Ptolemy's astronomy is based on both his observations and the Greek and Babylonian tradition. It is divided into thirteen books. In the first two, astronomical proposals and mathematical methods are presented as an introduction. Ptolemy, after demonstrating that the Earth was spherical, used trigonometry, since he realized that spherical geometry and graphic methods were not enough. It occupied the angular distances used on the sphere. For this he divided the circumference into 360 degrees and according to Almageston (I, 10) he used sexagesimal numbers to overcome the difficulty of fractions. Thus, once a table of ropes was constructed, he calculated by a geometric reasoning the relations between Ecuador, the horizon of the Ecliptic and the meridians, as well as the corresponding tables.
In his third book he deals with the day of the year and the movement of the Sun. In the fourth he studies the duration of the month and the theory of the Moon. In the fifth he carries the astrolabe and, following the theory of the Moon, calculates the dimensions of the Moon and the Earth of the Sun. In the sixth he studies the eclipses of Sun and Moon. In the seventh and eighth stars and accuracy of equinoxes. From the ninth to the tenth theme will be the movements of the planets.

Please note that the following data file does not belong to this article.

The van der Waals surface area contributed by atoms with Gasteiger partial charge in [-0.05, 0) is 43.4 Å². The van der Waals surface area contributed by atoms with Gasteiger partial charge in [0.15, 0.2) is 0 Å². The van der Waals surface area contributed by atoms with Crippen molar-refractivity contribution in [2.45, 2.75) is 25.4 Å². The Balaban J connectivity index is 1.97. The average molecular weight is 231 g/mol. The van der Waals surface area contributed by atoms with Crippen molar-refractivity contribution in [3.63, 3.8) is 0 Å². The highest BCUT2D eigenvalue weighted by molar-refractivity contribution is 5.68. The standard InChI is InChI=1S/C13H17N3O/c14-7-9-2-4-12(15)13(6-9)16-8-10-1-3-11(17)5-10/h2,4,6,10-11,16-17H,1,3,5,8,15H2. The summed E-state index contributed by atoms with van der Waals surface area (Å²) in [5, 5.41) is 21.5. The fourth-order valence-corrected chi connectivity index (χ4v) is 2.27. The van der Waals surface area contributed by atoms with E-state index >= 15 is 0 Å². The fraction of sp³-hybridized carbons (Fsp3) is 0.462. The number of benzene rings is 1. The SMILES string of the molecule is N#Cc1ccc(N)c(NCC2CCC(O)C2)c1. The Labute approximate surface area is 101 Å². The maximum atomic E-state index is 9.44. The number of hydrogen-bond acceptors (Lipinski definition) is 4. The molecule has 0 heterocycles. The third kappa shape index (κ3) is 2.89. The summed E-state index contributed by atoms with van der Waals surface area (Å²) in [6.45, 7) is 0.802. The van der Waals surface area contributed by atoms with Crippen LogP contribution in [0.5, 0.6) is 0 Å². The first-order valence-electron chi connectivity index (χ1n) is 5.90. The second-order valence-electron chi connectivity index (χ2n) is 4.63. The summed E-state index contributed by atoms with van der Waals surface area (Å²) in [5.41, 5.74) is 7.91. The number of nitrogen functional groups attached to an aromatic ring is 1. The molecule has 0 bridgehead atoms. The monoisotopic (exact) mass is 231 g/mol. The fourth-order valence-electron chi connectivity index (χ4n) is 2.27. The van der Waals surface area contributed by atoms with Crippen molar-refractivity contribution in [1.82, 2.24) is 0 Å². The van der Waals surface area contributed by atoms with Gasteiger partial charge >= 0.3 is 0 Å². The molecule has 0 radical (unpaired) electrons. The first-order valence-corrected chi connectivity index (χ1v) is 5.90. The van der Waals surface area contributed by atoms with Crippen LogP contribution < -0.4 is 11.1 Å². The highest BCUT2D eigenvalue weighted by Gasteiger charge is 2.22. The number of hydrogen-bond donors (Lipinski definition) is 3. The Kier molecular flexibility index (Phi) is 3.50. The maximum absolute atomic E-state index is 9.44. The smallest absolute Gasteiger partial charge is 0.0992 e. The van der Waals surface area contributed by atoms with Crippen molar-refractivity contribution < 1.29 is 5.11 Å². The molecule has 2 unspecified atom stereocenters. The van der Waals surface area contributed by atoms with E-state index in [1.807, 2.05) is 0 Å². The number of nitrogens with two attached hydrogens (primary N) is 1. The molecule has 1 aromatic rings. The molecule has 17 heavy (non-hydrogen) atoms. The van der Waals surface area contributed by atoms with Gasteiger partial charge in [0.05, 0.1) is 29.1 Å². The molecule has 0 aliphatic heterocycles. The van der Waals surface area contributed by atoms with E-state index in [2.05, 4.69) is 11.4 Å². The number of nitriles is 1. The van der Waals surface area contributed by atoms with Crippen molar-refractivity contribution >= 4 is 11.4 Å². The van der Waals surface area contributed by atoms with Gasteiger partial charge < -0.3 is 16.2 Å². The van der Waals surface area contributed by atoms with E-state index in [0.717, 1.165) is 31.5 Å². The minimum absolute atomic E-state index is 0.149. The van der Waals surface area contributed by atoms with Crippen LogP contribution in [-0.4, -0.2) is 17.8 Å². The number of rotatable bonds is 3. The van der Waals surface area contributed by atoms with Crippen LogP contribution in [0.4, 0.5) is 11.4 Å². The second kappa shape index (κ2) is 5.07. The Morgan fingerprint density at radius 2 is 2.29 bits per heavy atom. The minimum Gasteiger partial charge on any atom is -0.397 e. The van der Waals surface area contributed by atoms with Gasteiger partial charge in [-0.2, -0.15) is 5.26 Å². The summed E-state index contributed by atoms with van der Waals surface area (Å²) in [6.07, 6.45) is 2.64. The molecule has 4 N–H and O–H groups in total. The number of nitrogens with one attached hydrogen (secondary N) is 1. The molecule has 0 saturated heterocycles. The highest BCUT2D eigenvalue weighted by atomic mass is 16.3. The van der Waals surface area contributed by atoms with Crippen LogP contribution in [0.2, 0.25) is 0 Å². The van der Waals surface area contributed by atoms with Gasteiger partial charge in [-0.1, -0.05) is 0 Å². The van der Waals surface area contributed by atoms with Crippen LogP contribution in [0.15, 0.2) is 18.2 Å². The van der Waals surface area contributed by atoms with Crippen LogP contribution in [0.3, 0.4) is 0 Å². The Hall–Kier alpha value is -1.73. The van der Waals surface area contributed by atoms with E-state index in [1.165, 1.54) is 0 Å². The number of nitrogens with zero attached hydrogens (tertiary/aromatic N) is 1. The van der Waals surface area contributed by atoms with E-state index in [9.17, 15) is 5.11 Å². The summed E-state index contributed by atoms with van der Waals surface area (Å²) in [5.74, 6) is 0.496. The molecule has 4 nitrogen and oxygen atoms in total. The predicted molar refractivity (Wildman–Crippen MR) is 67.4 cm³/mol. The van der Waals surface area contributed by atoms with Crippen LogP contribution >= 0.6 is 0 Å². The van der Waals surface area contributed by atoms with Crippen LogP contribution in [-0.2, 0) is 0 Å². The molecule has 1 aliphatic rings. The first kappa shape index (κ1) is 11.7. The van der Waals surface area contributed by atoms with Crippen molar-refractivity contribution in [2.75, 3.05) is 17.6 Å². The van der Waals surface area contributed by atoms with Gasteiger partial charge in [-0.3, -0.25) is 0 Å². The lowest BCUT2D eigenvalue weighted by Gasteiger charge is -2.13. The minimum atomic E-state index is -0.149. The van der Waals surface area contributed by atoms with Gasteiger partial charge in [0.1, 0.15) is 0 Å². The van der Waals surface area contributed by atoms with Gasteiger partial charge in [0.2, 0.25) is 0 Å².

In Almageston is what in the history of science has been known as the Ptolomean system. According to this system, the Earth is still in the center of the solar system and the rest of the celestial bodies circulate around it. Among them is the oldest stellar strip of Almageston. In him there are a thousand twenty-eight stars with their lengths, latitudes and magnitudes.
After writing Almagest, Ptolemy did a Geography. It is divided into eight books. In this work, in addition to providing mathematical information, it shows what you need to build maps. To write his work he used works by Eratosthenes, Hiparko, Strabo and, above all, Marino de Tiro.